Three scenes stand out. First was in the bus where she confronted her “Kuya Rod” to not to give-up on their relationship. Second when her parents caught them in the balcony. She begs them to stop beating up her “Kuya Rod.” And then finally, the driving to the abortion clinic scene, she cried her heart out begging them to stop and cried for help to her “Kuya Rod,” who was running behind and trying very hard to stop the car. Celso Ad Castillo successfully gave us a very moving film. Even with the very annoying number of voice-over scenes, scenes that you will hear the two main characters talks but you will see them not opening their mouth, the film has so many good qualities that you will forgive these flaws. We probably attributed these flaws to the style of many films in the 60s and 70s.

Ricardo David’s cinematography was excellent particularly the many scenes on the streets. You can see many spontaneous shots of people that were gawking at Christopher Deleon running like a maniac. David’s very intricate camera work inside the car, dinner table and at the living room while Nanette’s mother was playing piano adds to the intense mood of the film, this is despite some shot where you can see the shadow of the camera particularly when Christopher left the house because he can’t stand to see Nanette being slap repeatedly by her angry father.

The film was fast paced, thanks to Augusto Salvador’s editing. There are many scenes where the background music matches the mood like the choir/choral-like music at the very end of the film but Ernani Cuenco used so many canned music that sometimes it was very distracting. Like the voice over style used by Castillo, the musical score used in this film was typical of the 60s and 70s. Even the excellent Lino Brocka film, “Tinimbang Ka Ngunit Kulang” used this kind of style. Overall, Tag-ulan sa Tag-araw was a superb film that highlighted the potential on screen chemistry and talents of the screen team of Christopher Deleon and Vilma Santos. For their fans, I would recommend to have a copy of this classic film. Special thanks to Liam Tayag for downloading this film via Youtube. RV

Celso Ad Castillo: I see the movie in my mind even before I start shooting. I’m meticulous. I control everything on the set, even during post-production — from editing and music to sound. My audience knows my style. It’s like painting: You discover your style, then you do it. I caught “Tag-ulan sa Tag-araw” with Vilma Santos and Boyet de Leon on Cinema One the other day, and I clearly saw my own style, in terms of sensitivity, shots and drama. – Ronald Mangubat, Inquirer, 06/09/2007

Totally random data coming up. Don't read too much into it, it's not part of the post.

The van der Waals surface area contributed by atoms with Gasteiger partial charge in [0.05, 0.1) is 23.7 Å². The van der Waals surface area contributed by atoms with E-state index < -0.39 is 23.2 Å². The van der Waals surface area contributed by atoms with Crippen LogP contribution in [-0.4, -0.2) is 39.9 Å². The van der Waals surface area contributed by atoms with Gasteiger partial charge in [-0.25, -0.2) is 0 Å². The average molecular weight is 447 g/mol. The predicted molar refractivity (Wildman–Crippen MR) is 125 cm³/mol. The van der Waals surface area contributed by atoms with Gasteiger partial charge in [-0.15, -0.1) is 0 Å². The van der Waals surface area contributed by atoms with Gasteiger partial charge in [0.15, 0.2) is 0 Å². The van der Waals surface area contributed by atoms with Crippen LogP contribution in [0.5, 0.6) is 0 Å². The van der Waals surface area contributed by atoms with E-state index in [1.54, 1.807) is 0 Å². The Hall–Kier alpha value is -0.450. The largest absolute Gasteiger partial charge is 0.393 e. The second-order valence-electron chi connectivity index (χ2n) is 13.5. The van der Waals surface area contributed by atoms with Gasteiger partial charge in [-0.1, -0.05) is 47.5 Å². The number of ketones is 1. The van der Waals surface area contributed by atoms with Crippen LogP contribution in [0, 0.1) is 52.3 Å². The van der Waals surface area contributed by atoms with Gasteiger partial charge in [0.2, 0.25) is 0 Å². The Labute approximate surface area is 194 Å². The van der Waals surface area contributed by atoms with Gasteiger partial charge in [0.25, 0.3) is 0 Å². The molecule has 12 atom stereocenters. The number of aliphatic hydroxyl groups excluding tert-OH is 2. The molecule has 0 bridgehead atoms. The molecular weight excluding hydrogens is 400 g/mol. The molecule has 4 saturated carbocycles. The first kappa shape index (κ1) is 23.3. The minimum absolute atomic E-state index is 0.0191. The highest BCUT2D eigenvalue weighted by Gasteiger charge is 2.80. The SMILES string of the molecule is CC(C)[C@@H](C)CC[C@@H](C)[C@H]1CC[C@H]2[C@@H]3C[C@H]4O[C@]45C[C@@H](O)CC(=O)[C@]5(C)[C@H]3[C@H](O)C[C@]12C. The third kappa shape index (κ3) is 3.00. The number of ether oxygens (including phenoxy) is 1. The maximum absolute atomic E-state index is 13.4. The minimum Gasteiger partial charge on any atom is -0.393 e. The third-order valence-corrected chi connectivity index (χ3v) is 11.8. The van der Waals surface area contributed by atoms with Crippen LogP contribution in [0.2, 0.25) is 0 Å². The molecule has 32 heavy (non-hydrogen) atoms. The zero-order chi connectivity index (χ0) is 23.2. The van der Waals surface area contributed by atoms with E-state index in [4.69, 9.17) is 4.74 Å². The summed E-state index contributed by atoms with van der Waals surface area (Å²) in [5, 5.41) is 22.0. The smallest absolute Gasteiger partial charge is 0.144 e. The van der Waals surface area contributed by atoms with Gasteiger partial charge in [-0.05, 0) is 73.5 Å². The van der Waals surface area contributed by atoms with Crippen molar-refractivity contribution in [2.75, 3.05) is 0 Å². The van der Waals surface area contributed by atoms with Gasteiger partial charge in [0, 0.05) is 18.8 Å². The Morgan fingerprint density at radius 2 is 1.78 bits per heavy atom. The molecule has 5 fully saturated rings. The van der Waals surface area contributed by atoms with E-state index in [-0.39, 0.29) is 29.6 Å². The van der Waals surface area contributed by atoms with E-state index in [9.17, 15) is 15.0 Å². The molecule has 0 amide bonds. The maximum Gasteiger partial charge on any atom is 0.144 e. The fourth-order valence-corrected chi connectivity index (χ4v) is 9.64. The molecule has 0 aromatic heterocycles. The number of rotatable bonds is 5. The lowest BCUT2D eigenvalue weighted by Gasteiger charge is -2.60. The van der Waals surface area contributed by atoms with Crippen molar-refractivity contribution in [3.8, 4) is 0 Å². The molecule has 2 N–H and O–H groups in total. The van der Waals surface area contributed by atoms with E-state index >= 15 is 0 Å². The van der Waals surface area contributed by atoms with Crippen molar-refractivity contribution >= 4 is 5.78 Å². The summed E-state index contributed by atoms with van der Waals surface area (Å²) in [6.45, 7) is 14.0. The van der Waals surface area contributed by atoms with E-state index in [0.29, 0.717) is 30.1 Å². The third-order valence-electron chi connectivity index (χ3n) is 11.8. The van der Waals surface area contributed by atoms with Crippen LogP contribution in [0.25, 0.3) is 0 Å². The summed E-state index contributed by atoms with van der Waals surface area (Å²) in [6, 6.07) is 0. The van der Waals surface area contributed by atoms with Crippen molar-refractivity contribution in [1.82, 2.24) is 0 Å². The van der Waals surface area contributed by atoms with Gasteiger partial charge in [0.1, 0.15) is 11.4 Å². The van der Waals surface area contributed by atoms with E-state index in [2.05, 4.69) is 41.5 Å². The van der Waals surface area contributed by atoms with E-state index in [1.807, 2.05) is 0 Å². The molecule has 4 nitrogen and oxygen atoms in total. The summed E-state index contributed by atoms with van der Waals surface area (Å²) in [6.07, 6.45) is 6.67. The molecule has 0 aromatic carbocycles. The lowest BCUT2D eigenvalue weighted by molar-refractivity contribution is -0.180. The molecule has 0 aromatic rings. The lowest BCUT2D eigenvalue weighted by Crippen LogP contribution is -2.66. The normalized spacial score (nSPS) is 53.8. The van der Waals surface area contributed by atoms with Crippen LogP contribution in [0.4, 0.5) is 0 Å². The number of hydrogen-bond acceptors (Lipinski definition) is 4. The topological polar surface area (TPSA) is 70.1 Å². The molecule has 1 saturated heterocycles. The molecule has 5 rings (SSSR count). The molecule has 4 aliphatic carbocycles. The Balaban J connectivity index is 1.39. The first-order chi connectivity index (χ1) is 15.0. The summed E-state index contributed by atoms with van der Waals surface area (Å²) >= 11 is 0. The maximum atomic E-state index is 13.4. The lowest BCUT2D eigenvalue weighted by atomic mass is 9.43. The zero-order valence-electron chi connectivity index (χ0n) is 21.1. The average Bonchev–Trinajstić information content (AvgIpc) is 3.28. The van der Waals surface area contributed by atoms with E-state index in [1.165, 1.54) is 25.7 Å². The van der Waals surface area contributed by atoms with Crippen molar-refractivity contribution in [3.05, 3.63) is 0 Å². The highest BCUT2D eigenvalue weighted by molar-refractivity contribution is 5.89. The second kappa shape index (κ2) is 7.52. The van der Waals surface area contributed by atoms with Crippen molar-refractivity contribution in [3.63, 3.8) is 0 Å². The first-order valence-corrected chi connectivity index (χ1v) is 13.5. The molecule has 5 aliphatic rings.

Tag-ulan sa Tag-araw is the first screen team-up of Vilma Santos and Christopher de Leon. That fact alone gives the film a unique importance. This partnership paved the way for a string of memorable films together. They played notable roles, shared celebrated scenes, delivered unforgettable dialogues, and reaped acclaim for their performances. Theirs is the ripest love team in Philippine cinema, transcending cheap romance in exchange of maturity, often appearing as a couple in the hardest of circumstances. In Tag-ulan sa Tag-araw, they play cousins who fall in love with each other, and knowing it is socially unacceptable, they try to fall out of it. It seems awkward for a first team-up, considering its taboo subject, but seeing young Vilma and Boyet weep as they fight for their impossible love story, it only shows that they only get better the harder their roles are.

It is already clear in the beginning that their romance is doomed. Rod and Nanette meet in a beach house owned by her parents, who bring Rod along to stay in their place in Manila to study. It is love at first sight—Rod sees her playing along with her friends in the beach and as she runs to get her dog, they exchange names, glances, and affection. Right that very moment, they are in love. They walk around the place, holding hands, sharing their surprise on how comfortable they already are with each other. There is nothing really malicious about it. We all know that their affection is sincere. They have longed for it—and it came. – Richard Bolisay, Lilok Pelikula (Read More)